Taxi (1978)

Here's how much people still adore Taxi: Lloyd very nearly broke the internet when he posted a photo with himself and three of his co-stars — Tony Danza, Judd Hirsch and Carol Kane — on the 40th anniversary of the beloved show's series finale. (Danny DeVito and Marilu Henner must have been held up at the garage.)

But there's one cast member who sadly can't participate in any impromptu reunions. Comedian Andy Kaufman rocketed to mainstream fame thanks to his typically immersive performance as Latka Gravas, an eccentric mechanic hailing from parts unknown. Kaufman died in 1984, but he still looms large in the pop culture consciousness due to the way he blurred the boundaries between his life and his art.

And Lloyd had a front-row seat to his co-star's flights of fancy. "We were at rehearsal one day, and during a a break the conversation went into levitation," he recalls. "People were talking about levitation, and Andy just sort of casually says, 'I could do that.' He sat down in front of the crew, crossed his legs and just sat there. We're all standing around and he's sitting there quietly. Finally, the [director] says, 'We gotta get back to work.' Andy stood up and that if he had 40 more seconds, he would have done it! It was mesmerizing and so gutsy."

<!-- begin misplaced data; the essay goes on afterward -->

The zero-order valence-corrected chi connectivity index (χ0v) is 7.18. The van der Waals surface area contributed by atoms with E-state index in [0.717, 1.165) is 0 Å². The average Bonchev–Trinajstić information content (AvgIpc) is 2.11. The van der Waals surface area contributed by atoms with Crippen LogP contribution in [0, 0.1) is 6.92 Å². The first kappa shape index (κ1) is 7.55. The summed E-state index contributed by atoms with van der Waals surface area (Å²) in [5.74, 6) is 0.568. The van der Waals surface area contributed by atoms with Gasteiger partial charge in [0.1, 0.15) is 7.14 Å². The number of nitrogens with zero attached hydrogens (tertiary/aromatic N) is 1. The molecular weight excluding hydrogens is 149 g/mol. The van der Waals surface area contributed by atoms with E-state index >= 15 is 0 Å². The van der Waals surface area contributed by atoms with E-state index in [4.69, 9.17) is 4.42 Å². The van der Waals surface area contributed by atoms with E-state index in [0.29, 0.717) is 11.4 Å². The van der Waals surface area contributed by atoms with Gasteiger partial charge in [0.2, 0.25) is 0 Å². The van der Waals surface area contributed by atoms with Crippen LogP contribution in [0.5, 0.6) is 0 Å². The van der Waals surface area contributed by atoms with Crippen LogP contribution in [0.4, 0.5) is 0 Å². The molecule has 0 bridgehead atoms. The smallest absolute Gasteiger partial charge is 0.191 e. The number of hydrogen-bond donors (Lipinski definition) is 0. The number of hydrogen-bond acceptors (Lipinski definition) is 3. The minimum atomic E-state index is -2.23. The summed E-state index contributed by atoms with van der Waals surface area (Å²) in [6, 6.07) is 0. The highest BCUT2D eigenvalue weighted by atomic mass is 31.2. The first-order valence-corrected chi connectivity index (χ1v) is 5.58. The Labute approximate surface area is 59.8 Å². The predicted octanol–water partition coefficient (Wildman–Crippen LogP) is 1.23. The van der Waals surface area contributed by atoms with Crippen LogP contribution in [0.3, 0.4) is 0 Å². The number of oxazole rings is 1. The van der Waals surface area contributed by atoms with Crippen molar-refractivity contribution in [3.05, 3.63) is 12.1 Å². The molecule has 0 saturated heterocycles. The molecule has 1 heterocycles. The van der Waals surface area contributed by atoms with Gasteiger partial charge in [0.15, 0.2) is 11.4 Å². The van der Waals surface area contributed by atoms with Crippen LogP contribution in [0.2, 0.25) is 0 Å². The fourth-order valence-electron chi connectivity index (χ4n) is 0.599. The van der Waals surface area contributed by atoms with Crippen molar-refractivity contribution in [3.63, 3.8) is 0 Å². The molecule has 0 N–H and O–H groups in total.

From left to right: Andy Kaufman, Lloyd, Judd Hirsch, Marilu Henner, Danny DeVito and Tona Danza in Taxi. (Photo: Courtesy Everett Collection)
From left to right: Andy Kaufman, Lloyd, Judd Hirsch, Marilu Henner, Danny DeVito and Tona Danza in Taxi. (Photo: Courtesy Everett Collection)

Lloyd says the also blurred real life and performance in his audition to play his Taxi driver, spacey hippie "Reverend Jim" Ignatowski. "I had a friend of mine who lived in Laurel Canyon in a real kind of bohemian mecca. He was cleaning out the brush, and he found that jacket I wear in the show. I put that on and I had a pair of old jeans and old sneakers from an ex-father in law. I put it all together and went into [audition], and they said, 'Bring that all back on Monday!'"

Star Trek III: The Search for Spock (1984)

Lloyd as Klingon warrior Kruge in Star Trek III: The Search for Spock. (Photo: Paramount/Courtesy Everett Collection)
Lloyd as Klingon warrior Kruge in Star Trek III: The Search for Spock. (Photo: Paramount/Courtesy Everett Collection)

Sure, Ricardo Montalban killed James T. Kirk's best friend, but Lloyd can boast to killing the Starfleet officer's only son. That's the tragic turn of events that happens midway through the third Star Trek film, where Kirk's kid, David, is murdered on the orders of Lloyd's Klingon commander Kruge. That leads to a knock-down, drag-out brawl between Kruge and Kirk — another moment that Khan Noonien Singh notably avoided.